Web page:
But I also see the logic in Stoneman's (and let's face it, owner Arte Moreno's) reluctance to part with many of the young studs the Halos have in their system in exchange for someone like Miguel Tejada, to offer a recent example. If the Angels project a guy like Casey Kotchman or Brandon Wood to develop into a .320 hitter or a 25- to 30-homer guy in the near future, they'd be nuts to deal him because -- unlike a Tejada-type -- Kotchman and Wood could very well end up being highly productive and cheap for years.
Bottom line, as far as I'm concerned: If Vlad, GA and Gary Matthews Jr. were all healthy right now, the Angels wouldn't be down 0-2 in this series. And in a year or two, you'll be thrilled that Stoneman resisted the quick fix at the expense of a potentially very bright future.
Who will have the biggest impact for the Red Sox in this postseason: J.D. Drew, Coco Crisp, Dustin Pedroia or Jacoby Ellsbury?
-- Jeff D., no hometown provided
Obviously this is little more than a guess, but I'm going to split my pick between Pedroia and Drew, because of where they hit in the batting order.
The last thing opponents are going to want to do, now that David Ortiz and Manny Ramirez both look to be closing in on that scary locked-in territory they often inhabit, is walk Pedroia ahead of the big boys. So they'll go right after him with a diet heavy on fastballs, and I like his chances of taking advantage.
It's a similar deal with Drew. Teams are going to be pitching around Big Papi and Manny a lot, so they'll be on base a lot. And by the time Drew comes up, the bases might be so full that Drew gets a lot of hittable pitches, too.
I don't understand why Scioscia keeps putting Frankie Rodriguez in when the game is on the line. He does great when the Angels have at least a two-run lead, but otherwise, he doesn't even begin to pitch the way he should unless one man is on second and his adrenaline is running high. You can guarantee a run by him in the ninth most of the time. He is just not a mystery anymore. He has a lot of great stuff, but he's just not warmed up enough when he first goes in. He needs more time in the bullpen than he thinks he does.
-- Geri D., La Habra, Calif.
Just curious, Geri: If you don't want K-Rod in the game when the game's on the line, you obviously don't want him to be your closer. And if you're not part of the solution, you're part of the problem. So what's the solution? Who would you like to see closing?
Justin Speier? He's developed into a solid setup man, but he's 33 years old, he has 17 career regular-season saves, and his lifetime ERA is just under 4.00. Rodriguez is 25 years old, has 146 career regular-season saves and a lifetime ERA of 2.37. Scot Shields? Darren Oliver? No. K-Rod is a very, very good closer. He's had some rough patches this year, but he's still far and away Scioscia's best option with the game on the line.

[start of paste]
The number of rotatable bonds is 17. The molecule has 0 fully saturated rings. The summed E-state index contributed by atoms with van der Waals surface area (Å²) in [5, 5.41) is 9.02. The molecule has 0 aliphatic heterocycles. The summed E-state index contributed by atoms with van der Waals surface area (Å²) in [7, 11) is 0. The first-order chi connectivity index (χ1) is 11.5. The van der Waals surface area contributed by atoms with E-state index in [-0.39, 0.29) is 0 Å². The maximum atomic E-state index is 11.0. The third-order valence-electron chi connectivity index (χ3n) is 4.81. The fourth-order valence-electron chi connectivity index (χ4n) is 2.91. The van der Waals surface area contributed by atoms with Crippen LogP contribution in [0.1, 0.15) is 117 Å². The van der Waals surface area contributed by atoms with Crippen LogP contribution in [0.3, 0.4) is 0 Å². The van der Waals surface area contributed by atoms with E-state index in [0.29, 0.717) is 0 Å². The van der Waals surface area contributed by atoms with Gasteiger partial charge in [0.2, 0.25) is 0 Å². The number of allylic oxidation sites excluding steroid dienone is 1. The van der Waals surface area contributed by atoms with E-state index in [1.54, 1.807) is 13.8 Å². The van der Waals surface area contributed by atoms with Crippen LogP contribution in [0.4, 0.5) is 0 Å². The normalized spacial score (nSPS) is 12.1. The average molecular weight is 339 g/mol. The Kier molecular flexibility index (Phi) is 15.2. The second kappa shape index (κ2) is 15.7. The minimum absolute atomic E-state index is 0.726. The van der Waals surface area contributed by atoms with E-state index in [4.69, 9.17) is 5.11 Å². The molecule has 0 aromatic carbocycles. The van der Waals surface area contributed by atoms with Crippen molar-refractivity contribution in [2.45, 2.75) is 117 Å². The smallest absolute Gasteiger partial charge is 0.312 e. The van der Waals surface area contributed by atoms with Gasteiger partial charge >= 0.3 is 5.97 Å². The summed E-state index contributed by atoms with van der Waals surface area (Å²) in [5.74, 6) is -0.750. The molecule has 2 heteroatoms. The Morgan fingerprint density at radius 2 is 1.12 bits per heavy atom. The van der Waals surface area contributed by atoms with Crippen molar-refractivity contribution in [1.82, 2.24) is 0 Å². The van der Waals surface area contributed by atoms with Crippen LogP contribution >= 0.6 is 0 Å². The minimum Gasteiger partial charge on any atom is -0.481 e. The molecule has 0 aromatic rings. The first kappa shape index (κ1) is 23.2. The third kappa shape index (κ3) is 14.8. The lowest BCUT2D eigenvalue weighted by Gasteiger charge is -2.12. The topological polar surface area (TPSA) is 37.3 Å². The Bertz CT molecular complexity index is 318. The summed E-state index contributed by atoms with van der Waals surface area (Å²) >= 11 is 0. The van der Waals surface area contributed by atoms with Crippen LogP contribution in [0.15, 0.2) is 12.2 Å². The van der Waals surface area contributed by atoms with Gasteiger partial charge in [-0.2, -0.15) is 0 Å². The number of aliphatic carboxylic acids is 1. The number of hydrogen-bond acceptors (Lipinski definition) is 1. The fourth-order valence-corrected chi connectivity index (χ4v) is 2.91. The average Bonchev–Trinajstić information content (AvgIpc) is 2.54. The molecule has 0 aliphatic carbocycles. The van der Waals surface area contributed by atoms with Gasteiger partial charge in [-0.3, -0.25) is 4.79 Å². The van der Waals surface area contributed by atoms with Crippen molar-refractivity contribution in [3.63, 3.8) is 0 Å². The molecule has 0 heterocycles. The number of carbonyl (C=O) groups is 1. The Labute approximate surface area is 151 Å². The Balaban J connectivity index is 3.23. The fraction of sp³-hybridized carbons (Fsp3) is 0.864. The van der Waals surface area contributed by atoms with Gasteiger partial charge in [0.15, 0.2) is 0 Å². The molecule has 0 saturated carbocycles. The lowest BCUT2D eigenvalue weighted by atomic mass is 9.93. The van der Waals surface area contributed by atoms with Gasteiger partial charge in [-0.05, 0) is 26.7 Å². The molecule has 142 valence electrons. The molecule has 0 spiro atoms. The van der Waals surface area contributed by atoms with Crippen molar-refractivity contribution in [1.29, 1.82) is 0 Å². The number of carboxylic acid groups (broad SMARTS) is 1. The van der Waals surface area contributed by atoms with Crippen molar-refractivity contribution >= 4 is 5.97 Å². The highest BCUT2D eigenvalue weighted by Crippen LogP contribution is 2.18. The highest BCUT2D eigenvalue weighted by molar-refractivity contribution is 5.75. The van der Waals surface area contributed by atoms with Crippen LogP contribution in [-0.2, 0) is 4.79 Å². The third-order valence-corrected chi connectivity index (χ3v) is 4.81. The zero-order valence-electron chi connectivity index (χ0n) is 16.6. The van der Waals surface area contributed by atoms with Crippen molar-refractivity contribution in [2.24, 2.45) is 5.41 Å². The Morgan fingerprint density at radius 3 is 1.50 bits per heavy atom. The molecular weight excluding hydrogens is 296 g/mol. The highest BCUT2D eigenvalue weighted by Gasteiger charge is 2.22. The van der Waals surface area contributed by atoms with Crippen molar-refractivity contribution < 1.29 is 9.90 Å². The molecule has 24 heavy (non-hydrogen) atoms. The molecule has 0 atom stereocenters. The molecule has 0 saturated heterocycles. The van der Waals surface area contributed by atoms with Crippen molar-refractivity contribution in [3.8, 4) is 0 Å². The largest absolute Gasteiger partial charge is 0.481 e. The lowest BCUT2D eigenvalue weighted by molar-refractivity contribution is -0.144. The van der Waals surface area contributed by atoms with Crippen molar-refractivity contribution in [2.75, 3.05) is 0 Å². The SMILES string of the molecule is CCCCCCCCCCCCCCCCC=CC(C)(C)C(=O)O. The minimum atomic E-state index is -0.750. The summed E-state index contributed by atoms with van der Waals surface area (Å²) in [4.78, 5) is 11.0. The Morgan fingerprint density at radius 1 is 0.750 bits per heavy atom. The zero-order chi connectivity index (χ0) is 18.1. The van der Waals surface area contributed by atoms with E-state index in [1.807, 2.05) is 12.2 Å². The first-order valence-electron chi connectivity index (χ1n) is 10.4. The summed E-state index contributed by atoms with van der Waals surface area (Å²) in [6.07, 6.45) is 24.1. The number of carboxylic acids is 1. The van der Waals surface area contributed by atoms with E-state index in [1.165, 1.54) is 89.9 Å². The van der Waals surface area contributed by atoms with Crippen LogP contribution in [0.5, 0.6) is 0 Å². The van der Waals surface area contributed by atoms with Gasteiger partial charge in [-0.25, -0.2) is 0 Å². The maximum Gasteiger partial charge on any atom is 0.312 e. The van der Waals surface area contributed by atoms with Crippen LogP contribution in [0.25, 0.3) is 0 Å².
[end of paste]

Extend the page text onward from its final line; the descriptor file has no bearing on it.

I know you're frustrated, and you have every right to be under the circumstances. But Rodriguez only gave up three runs in 11 appearances in September, and he got beat by a future Hall of Famer on Friday night. That's going to happen now and again.
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After watching Manny's walk-off, I wondered if home runs in the postseason count on an individual's all-time home run total. Is this the case? Because before this game, I know he had 490 homers; does this one make it 491? Thanks for your time.
-- Robert B., no hometown provided
No problem, Robert. And no, Manny's moon shot off K-Rod doesn't count on his career total -- that's for regular-season homers only, so Manny still needs to go deep 10 times in 2008 to join the 500 club.
If playoff homers counted, Hank Aaron wouldn't have passed Babe Ruth as the all-time home run champ until Aaron's 730th career clout.
It seems like the Angels are really banged up for this series. Could all these injuries be the result of the style of offense they play, i.e., always taking the extra base, hit-and-runs, etc., which might tend to wear down veteran players over the course of a season? Or is it just a case of the injury bug hitting at the wrong time?
-- Matt B., Chicago
I think it's the latter. Bad timing. Terrible, actually. If it's the former, which I highly doubt, someone needs to have a sit-down with the strength and conditioning coach.
There are a lot of teams that do just as much running as do the Angels. The Diamondbacks take a similar approach, in fact, and they've held up pretty well. Sure, the D-backs are a younger team with younger "veterans," but it's not like Vlad and GA are a big part of the Halos' running game. And I have a feeling that Matthews' knee trouble is more a result of his aggressive style in the outfield than anything he does on the bases.
Why did Red Sox manager Terry Francona decide to carry three catchers? I can understand carrying two, but with Tim Wakefield out with an injury, there seems little need for Doug Mirabelli, who is a knuckleball specialist and hitting .202, and Kevin Cash carries a .111 batting average with three hits. It is a well-known fact that a World Series is won with pitching, and Kyle Snyder has been an effective right-hander out of the bullpen all year long. Why not carry an 11th pitcher on the roster?
-- Ben C., Tucson, Ariz.
Remember, Ben, Francona can change his roster if Boston makes it to the next round, and he can change it again if the Red Sox reach the World Series. And he probably will.
He went with three catchers in the ALDS for two primary reasons: 1. He was confident that with the extra built-in off-day during the American League Division Series, 10 pitchers -- three starters, seven relievers -- are plenty. 2. The extra catchers give him the flexibility to pinch-run for Jason Varitek late in games and not worry about the No. 2 catcher going down and leaving the Red Sox in a pinch of another kind.